Re: What do I do? (fwd)


Terry Carroll (
Sat, 17 May 1997 11:50:00 -0700 (PDT)

On Fri, 16 May 1997, Tung-chiang Yang wrote:

> I don't think I will do this, but Terry's legal suggestion showed us
> we need two printed copies of our FAQ's for registration purpose. What
> if we update the FAQ frequently, for some certain newsgroups?

Since I no longer represent clients, I no longer carry malpractice
insurance, so I can't advise you. I will tell you how I treat my FAQ.

I registered a version. My school of thought is to re-register when there
are very substantial changes. For example, I might register V1.0 and
V2.0, but not bother registering V1.1.0, V1.1.1, etc.

Basically, if I consider it a substantial enough update to warrant a new
high-level version number, I consider it a substantial enough update to
warrant a new registration.

Here's the reasoning behind this. If I register V1.0, and someone copies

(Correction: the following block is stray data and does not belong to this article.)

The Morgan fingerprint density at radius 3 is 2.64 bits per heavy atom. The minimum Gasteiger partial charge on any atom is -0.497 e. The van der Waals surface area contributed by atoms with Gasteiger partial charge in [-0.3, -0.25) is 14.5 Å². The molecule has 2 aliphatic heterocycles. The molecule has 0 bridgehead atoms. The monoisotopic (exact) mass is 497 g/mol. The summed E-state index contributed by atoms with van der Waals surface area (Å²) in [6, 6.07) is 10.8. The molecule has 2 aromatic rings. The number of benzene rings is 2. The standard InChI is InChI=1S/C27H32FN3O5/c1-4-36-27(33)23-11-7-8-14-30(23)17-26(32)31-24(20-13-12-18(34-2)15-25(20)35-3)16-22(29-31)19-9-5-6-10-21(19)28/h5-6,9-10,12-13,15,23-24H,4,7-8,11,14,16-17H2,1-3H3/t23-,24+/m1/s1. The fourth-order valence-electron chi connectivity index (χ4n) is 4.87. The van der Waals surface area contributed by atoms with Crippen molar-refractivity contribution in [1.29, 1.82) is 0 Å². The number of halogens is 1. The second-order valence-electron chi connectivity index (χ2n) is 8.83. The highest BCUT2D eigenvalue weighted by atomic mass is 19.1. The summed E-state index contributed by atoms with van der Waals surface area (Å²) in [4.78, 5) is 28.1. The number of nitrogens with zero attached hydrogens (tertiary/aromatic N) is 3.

V1.1, they've also copied the material that's in the registered V1.0.
Therefore, the registration of V1.0 is sufficient for the enhanced
remedies. Furthermore, it's unlikely that they might just take a big
chunk of V1.1 without also taking a big chunk of V1.0.

Now, if I put out a V2.0, it's conceivable that someone might take some
substantial chunks of V2.0 without also taking from V1.0. In that case,
the registration of V1.0 might not be enough to cover some copying of V2.0
(although i most cases, it'd probably cover copying V2.0 in it's entirety,
since even between V2.0 and V1.0 the differences aren't _that_ much).

And while I no longer advise clients, when I did advise clients, this is
exactly how I advised them: register a new version when they are at risk
that substantial portions can be copied from it that were not in a
previously registered version. This was usually in the context of
computer programs, but applies equally well to any type of copyrighted

Terry Carroll       | "The invention provides means for continuously
Santa Clara, CA     | trapping sparrows and supplying a cat and     | neighborhood cats with a supply of sparrows."
Modell delenda est  |                - U.S. Patent no. 4,150,505